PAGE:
CBN plans $10,000 annual limit on international school tuition from BDCs


The Central Bank of Nigeria (CBN) plans to introduce stringent measures on the purchase of foreign currencies through Bureau De Change (BDC) operators, with a specific focus on transactions related to overseas education and medical expenses.

As part of the apex bank’s revised regulatory guidelines for BDCs in Nigeria, there will be a cap on foreign currency purchases for school fees at $10,000 per customer annually.

This process requires the transaction to be conducted through the BDC’s domiciliary account with a Nigerian bank, ensuring direct payment to the educational institution.

The proposed guidelines read: BDCs may sell foreign currency up to the equivalent of USD10,000 to a customer for school fee once a year. Such fee, which shall be transferred from the BDC’s domiciliary account with a Nigerian bank, shall be paid directly to the school.”

It also stipulates that such transactions must be accompanied by a set of documents: a duly filled out e-Form A, proof of admission or course registration, the educational institution’s bill or invoice, and, for postgraduate studies, a copy of the undergraduate degree certificate or an officially verified statement of results.

$5000/year Limit on Foreign Medical Bills

In addition to educational fee regulations, the CBN is implementing a limit of $5,000 per annum for foreign currency transactions concerning medical bills abroad.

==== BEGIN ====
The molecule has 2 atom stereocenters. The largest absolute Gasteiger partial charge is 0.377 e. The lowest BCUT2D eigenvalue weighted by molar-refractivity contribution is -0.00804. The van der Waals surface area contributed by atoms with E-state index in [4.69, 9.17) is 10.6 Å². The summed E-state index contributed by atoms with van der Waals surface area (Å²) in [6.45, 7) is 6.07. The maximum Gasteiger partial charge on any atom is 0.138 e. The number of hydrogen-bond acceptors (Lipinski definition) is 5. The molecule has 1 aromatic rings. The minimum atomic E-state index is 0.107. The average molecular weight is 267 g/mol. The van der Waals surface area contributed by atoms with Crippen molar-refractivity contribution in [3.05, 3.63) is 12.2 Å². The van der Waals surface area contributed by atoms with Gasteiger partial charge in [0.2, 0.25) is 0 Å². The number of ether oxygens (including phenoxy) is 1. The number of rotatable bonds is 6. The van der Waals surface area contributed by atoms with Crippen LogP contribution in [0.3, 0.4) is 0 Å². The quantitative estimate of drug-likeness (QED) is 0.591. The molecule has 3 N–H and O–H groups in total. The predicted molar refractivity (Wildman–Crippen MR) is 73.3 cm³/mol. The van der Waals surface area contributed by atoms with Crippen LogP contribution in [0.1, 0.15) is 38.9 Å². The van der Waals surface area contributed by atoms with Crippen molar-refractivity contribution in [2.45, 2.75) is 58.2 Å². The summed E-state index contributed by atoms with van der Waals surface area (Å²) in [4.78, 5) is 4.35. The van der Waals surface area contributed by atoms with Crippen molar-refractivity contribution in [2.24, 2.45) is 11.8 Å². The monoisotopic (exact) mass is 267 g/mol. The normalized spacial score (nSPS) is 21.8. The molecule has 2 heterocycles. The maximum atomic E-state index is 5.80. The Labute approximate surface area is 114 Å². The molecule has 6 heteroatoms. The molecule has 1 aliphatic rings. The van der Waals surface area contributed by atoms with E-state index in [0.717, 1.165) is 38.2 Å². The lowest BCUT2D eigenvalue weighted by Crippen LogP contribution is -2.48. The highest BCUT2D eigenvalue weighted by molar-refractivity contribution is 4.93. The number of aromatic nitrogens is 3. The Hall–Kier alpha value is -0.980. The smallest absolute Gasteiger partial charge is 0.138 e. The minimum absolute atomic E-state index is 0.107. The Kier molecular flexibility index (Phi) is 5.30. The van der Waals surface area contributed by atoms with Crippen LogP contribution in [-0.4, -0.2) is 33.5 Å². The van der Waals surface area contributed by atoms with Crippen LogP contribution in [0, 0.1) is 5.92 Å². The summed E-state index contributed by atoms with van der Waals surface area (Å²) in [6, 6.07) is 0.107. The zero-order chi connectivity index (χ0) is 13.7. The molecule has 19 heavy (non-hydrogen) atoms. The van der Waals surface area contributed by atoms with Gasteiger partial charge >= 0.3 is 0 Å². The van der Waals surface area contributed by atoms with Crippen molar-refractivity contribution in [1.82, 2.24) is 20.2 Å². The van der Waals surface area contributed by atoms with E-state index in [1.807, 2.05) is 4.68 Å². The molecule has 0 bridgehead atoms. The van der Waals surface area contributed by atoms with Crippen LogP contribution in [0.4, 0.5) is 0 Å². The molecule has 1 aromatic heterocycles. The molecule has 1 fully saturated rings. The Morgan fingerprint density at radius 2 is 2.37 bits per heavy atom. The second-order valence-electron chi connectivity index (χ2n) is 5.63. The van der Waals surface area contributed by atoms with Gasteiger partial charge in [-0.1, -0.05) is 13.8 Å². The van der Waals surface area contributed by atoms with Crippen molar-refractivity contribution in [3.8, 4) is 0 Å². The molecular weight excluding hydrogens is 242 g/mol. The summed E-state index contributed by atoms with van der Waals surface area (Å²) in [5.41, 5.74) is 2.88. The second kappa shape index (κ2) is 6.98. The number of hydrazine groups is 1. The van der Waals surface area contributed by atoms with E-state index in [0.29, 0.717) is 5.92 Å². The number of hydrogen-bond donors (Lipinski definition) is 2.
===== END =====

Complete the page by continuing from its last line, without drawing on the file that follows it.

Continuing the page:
Similar to the educational fee transactions, funds for medical bills will be transferred directly from the BDC’s domiciliary account to the medical facility, supported by comprehensive documentation.

This includes a completed e-Form A, a referral letter from a recognised specialist doctor or hospital in Nigeria, valid travel documents, and a letter from an overseas medical professional detailing the cost of treatment.

These initiatives are part of a broader strategy by the CBN to mitigate the challenges in the foreign exchange market attributed to significant outflows for foreign education and medical tourism. CBN Governor Yemi Cardoso pointed out that approximately $40 billion has been channelled into these sectors, contributing to the Naira’s depreciation beyond N1,600 in the official market.

To conserve foreign exchange and protect the Naira’s value, the CBN revised operations for International Money Transfer Operators (IMTOs), restricting their services to inbound transfers with mandatory Naira payouts. This move impacts major IMTOs, including Western Union and MoneyGram, and is among several measures aimed at stabilising the foreign exchange market.

The CBN also directed that Personal Travel Allowance (PTA) and Business Travel Allowance (BTA) no longer be issued in cash but through electronic means. However, the revised guidelines propose limiting cash transactions for buying and selling foreign currencies through BDC operators to a maximum of $500, with any amount above this threshold requiring digital settlement.